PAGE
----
Ask Senate Rules to move HCR 3 to a committee vote to encourage late start times for high school!

2020-02-13T14:05:29-07:00February 13th, 2020|2020 Legislative Session, URGENT Action|0 Comments

Ask the Senate Rules Committee to allow a committee vote on HCR 3 Concurrent Resolution Encouraging Consideration of a Later Start Time for High School!

Nationwide, school districts are shifting to or exploring a shift to later start time for secondary schools. This is due to a body of scientific evidence showing that teen sleep cycles warrant later start times for the physical and mental health benefits, as well as for public safety. HCR 3 encourages school districts, and school community councils across Utah to discuss and adopt later start times for high school students to support improved academic, social, emotional, and health outcomes.
Right now, HCR 3 is sitting in the Senate Rules Committee, waiting to be assigned to a standing committee so senators can vote on it.

Simply scroll down and click “Start Writing” to send the members of the Senate Rules Committee a quick note.

What would HCR 3 Concurrent Resolution Encouraging Consideration of a Later Start Time for High School do?

Encourages school districts, and school community councils across Utah to discuss and adopt later start times for high school students.

  • (Remember to personalize your comments for the greatest impact! Why do YOU support this proposal?)
    • The American Academy of Pediatrics, the American Medical Association, the Centers for Disease Control and Prevention, and the American Psychological Association, among others, recommend that high schools begin no earlier than 8:30am. Additional research from the National Sleep Foundation shows increased absenteeism and chronic tardies under early start times. Combined, this body of evidence reveals that encouraging districts to make this change would support improved academic, social, emotional, and health outcomes.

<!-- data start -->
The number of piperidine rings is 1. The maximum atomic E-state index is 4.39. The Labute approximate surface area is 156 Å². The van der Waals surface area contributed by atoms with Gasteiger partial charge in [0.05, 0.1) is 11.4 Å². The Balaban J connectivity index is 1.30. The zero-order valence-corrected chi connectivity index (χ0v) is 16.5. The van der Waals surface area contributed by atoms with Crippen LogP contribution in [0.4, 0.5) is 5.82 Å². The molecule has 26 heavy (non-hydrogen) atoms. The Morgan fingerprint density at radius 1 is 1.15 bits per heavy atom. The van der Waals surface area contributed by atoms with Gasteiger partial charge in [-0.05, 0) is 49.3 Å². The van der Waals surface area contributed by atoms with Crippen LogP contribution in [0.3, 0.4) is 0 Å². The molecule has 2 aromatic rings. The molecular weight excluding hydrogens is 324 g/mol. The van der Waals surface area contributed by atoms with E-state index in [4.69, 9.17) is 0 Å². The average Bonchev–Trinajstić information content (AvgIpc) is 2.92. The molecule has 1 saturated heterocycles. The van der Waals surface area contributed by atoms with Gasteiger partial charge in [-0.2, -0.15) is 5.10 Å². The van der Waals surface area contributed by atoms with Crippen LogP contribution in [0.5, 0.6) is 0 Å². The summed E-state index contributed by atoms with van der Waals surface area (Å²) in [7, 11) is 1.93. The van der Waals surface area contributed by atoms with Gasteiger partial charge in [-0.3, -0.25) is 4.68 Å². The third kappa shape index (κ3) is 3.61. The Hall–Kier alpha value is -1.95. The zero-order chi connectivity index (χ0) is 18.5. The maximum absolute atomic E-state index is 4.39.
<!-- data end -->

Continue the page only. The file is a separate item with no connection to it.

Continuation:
• A later start time would also encourage improved grades, reduced disciplinary problems, and the reduced risk of traffic accidents. In addition to student benefits, the RAND corporation shows this may improve economic benefits from ten years of improved academic performance.
    • While the science is not disputed, opponents of late start times say that changing school start times may impact affordable transportation, schedules of working families, and other administrative logistics. Additional criticisms include the belief that teens will get the same amount of sleep under new policies by staying awake later. However, a study of Seattle secondary schools with later start times demonstrated increased sleep for participating teens and yielded positive impacts for economically disadvantaged families.
    • HCR 3 is non-binding, allowing schools to make decisions and address any concerns about later start times on a local school district level, along with other options that are considered to benefit student rest like a shortened week, which is currently being practiced in some rural Utah schools.

How to make sure your letter is successful:

  1. Use a clear and specific subject heading.
  2. Start with a salutation (“Dear …”).
  3. Be CIVIL, PERSONAL and as CONCISE as possible.
  4. Mention that you are a CONSTITUENT and include your full address with zip code.
  5. Sign your name at the end.

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